Max Planck Researchers identify rapid neuromodulation of interneurons in human neocortex
The human neocortex mediates many of the capacities that distinguish us from our closest relatives such as conscious thought and language. It is therefore striking that our understanding of this brain area is still overwhelmingly based on studies with animal models.
A team of scientists led by Johannes Letzkus at the Frankfurt Max Planck Institute for Brain Research has investigated how cortical circuits are rapidly modulated in humans. Their findings reveal both essential similarities and differences to the mouse and will be published in the latest edition of Cell Reports.
Whether you are daydreaming, reminiscing about past events or reading this press release, your neocortex is indispensable for all higher brain functions. It is the brain area that has expanded and diversified the most during evolution, making it home to many billions of neurons in humans.
To achieve its diverse functions, neocortex must integrate information from many other brain areas. One of these releases the neuromodulator acetylcholine, which is critical for shaping cortical computations during learning and focusing your attention.
In order to understand the actions of acetylcholine on neurons of human neocortex, the Frankfurt researchers teamed up with researchers at VU University in Amsterdam to obtain living human tissue that needs to be removed from patients being treated for different brain disorders.
These generous donations by the patients enabled postdoc Rogier Poorthuis to investigate how the activity of different types of neurons is affected by acetylcholine. Remarkably, they identified a cell-type that is strongly and rapidly excited by this modulator.
The research team went on to investigate the receptors underlying the responses in interneurons and found those to be similar to mice. Letzkus: “We continued our investigations and studied the molecular properties of human layer 1 interneurons. The results were striking. We found a novel genetic marker that is conserved between humans and mice, and that can now be used to understand how human brain disorders affect these cells”.
Besides similarities, there are differences between the responses of mouse and human interneurons. One is that in humans these cells respond much more vigorously than their rodent counterparts, which indicates that fewer inputs may be able to recruit them during cognitive processes.
“It was truly fascinating to be able to record the activity of human interneurons” says Johannes Letzkus. “Despite some special features, we were struck by how many of the fundamental properties of these neurons are conserved in human neocortex, which also suggests that research on mice can contribute significantly to an understanding of our own brain”.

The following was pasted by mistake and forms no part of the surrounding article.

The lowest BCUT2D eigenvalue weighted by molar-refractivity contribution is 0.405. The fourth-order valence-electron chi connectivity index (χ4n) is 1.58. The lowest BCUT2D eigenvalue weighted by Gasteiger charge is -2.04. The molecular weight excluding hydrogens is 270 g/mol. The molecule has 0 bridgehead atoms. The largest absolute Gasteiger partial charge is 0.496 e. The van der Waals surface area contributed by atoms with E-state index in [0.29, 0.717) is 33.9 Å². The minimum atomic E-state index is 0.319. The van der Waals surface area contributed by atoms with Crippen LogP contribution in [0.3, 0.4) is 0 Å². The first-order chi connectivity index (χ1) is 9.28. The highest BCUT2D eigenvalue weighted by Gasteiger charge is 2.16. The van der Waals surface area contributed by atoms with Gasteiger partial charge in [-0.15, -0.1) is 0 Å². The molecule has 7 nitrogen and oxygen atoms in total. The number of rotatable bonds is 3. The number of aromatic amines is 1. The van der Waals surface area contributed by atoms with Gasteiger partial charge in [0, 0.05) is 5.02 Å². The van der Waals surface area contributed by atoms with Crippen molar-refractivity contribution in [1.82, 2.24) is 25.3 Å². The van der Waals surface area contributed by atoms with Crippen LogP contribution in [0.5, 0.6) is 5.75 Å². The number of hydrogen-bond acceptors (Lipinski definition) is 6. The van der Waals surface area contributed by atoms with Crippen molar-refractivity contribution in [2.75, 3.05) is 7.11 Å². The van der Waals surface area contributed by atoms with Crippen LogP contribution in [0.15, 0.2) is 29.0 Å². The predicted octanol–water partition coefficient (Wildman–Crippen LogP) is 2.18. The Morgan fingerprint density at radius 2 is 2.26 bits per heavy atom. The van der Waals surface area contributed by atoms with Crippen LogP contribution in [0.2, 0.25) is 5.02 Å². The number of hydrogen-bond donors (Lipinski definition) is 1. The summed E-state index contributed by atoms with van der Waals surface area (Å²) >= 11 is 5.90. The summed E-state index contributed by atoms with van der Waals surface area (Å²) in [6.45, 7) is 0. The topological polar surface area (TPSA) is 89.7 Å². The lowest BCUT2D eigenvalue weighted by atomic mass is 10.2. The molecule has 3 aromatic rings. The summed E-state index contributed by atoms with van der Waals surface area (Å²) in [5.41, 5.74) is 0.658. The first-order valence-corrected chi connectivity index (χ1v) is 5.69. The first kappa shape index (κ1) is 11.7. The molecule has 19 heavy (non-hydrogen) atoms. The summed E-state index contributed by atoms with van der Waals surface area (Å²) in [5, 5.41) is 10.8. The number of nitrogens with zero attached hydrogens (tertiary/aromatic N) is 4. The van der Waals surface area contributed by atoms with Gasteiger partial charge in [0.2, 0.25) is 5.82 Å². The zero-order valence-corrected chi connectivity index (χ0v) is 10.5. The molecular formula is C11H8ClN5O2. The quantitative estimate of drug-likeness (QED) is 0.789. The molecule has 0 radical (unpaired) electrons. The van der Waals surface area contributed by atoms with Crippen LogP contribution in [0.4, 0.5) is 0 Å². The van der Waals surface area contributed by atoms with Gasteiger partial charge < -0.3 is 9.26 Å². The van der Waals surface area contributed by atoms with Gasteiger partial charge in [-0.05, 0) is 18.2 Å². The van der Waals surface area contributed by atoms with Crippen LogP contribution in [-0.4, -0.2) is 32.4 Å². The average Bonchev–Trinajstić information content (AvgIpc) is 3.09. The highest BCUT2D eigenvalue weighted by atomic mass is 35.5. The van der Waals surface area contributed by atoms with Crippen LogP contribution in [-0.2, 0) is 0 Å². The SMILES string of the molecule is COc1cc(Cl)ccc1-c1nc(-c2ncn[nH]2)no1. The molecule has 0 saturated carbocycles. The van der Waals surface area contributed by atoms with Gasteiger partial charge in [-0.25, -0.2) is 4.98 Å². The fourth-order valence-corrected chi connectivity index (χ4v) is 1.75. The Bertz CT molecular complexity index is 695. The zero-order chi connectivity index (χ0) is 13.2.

Dr. Arjan Vink | Max-Planck-Institut für Hirnforschung
Hopkins researchers ID neurotransmitter that helps cancers progress
25.04.2019 | Johns Hopkins Medicine
Trigger region found for absence epileptic seizures
25.04.2019 | RIKEN
Flexible, organic and printed electronics conquer everyday life. The forecasts for growth promise increasing markets and opportunities for the industry. In Europe, top institutions and companies are engaged in research and further development of these technologies for tomorrow's markets and applications. However, access by SMEs is difficult. The European project SmartEEs - Smart Emerging Electronics Servicing works on the establishment of a European innovation network, which supports both the access to competences as well as the support of the enterprises with the assumption of innovations and the progress up to the commercialization.
It surrounds us and almost unconsciously accompanies us through everyday life - printed electronics. It starts with smart labels or RFID tags in clothing, we...
The human eye is particularly sensitive to green, but less sensitive to blue and red. Chemists led by Hubert Huppertz at the University of Innsbruck have now developed a new red phosphor whose light is well perceived by the eye. This increases the light yield of white LEDs by around one sixth, which can significantly improve the energy efficiency of lighting systems.
Light emitting diodes or LEDs are only able to produce light of a certain colour. However, white light can be created using different colour mixing processes.
Researchers led by Francesca Ferlaino from the University of Innsbruck and the Austrian Academy of Sciences report in Physical Review X on the observation of supersolid behavior in dipolar quantum gases of erbium and dysprosium. In the dysprosium gas these properties are unprecedentedly long-lived. This sets the stage for future investigations into the nature of this exotic phase of matter.
Supersolidity is a paradoxical state where the matter is both crystallized and superfluid. Predicted 50 years ago, such a counter-intuitive phase, featuring...
A stellar flare 10 times more powerful than anything seen on our sun has burst from an ultracool star almost the same size as Jupiter
A localization phenomenon boosts the accuracy of solving quantum many-body problems with quantum computers which are otherwise challenging for conventional computers. This brings such digital quantum simulation within reach on quantum devices available today.
Quantum computers promise to solve certain computational problems exponentially faster than any classical machine. “A particularly promising application is the...
17.04.2019 | Event News
15.04.2019 | Event News
09.04.2019 | Event News
25.04.2019 | Materials Sciences
25.04.2019 | Earth Sciences
25.04.2019 | Life Sciences